18. I don’t like a big meal before I speak or present, so I take my own protein bars or trail mix and just add the free hotel or conference coffee.
  19. Avoid hotel computers or if you use them, clear the history. Never use them for anything other than printing your boarding pass. Do not check email. NEVER shop online.
  20. Bring something to read and then pass it on. I love doing this. I bring a paperback and then leave it in the hotel lobby or reading area after I finish. I have even “traded” with someone I chatted with on the plane.
  21. As far as the plan or train, bring earplugs and headphones to watch a movie or listen to an audio book on your device.
  22. Bring a small flashlight. Keep it in your cross body bag and by your bed at night. Believe me, one night when the fire alarm went off in the hotel and I was negotiating stairs in the dark, it was a blessing.
  23. Keep your travel kit packed at all times. Use samples and travel size products of your favorites. Be sure to include a good quality antibiotic cream and a few band aids as well as headache meds and something like Dramamine or Bonine for nausea and to help you sleep.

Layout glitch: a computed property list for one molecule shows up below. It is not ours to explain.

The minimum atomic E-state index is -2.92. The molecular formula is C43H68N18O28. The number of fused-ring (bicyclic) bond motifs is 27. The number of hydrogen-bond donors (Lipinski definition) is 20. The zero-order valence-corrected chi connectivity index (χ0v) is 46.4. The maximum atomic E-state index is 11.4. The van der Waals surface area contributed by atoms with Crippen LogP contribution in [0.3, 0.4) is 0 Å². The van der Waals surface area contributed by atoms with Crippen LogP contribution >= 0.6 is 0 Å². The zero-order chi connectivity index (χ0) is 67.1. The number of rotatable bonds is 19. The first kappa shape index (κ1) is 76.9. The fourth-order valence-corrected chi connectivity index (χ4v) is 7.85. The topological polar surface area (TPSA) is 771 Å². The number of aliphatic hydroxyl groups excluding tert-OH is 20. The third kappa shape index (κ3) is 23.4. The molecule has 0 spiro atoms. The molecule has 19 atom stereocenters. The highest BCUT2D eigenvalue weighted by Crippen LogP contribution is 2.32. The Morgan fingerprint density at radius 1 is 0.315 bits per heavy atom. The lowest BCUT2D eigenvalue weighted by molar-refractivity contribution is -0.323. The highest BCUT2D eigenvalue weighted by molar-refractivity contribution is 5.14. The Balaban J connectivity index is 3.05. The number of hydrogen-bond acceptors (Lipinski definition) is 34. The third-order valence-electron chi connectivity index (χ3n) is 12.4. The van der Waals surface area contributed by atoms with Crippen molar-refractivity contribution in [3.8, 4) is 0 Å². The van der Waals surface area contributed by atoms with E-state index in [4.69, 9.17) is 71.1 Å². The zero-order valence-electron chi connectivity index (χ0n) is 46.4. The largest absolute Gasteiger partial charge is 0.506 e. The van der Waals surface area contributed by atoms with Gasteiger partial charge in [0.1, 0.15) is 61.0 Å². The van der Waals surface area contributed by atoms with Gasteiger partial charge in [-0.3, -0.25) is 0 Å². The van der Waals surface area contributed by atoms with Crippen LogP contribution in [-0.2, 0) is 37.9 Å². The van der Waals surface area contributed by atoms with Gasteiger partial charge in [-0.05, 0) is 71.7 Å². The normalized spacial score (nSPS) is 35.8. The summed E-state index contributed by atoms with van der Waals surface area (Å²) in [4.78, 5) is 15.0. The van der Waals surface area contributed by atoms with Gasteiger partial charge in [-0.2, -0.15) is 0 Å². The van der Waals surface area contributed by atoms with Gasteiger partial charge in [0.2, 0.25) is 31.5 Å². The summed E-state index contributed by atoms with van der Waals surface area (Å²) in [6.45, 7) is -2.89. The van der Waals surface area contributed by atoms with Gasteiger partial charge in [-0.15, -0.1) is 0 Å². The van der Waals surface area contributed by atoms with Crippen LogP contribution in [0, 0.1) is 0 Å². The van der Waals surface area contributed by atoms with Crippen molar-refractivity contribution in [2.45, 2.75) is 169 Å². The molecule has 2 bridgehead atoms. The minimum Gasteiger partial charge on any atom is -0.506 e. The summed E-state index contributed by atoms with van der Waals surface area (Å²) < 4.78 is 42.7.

24. By October 2020, we will need “REAL ID” to travel in the US. If you haven’t upgraded yet, you can use your passport.
  25. Use your cell phone for more than Instagram. Take a picture of your parking spot in the giant lot. Take snaps of business cards, books in the airport shops that you want to get from the library instead of buy, and even keep notes on words and ideas for new activities and events. Also, keep a password list in a secret file in case you need to do some kind of work while you are away.

Learning how to travel like a pro can be a healthy part of your professional growth. As a coach and mentor, I often hear from folks who are intimidated by travel and avoid opportunities because of their fears and concerns. These strategies can coax and coach you through travel worries, so press on.

Dr. Linda Karges-Bone is a professor, author, consultant, and media influencer. Her latest book is “Rich Brain-Poor Brain: Bridging Social and Synaptic Gaps in Schools”. Find out more at www.educationinsite.com

Bone 7

The Great Pecan Pie Love Story

variety of brown nuts on brown wooden panel high angle photo

Photo by Marta Branco on Pexels.com

 

The Debacle That Led to a Love Story….

Dr. Linda Karges-Bone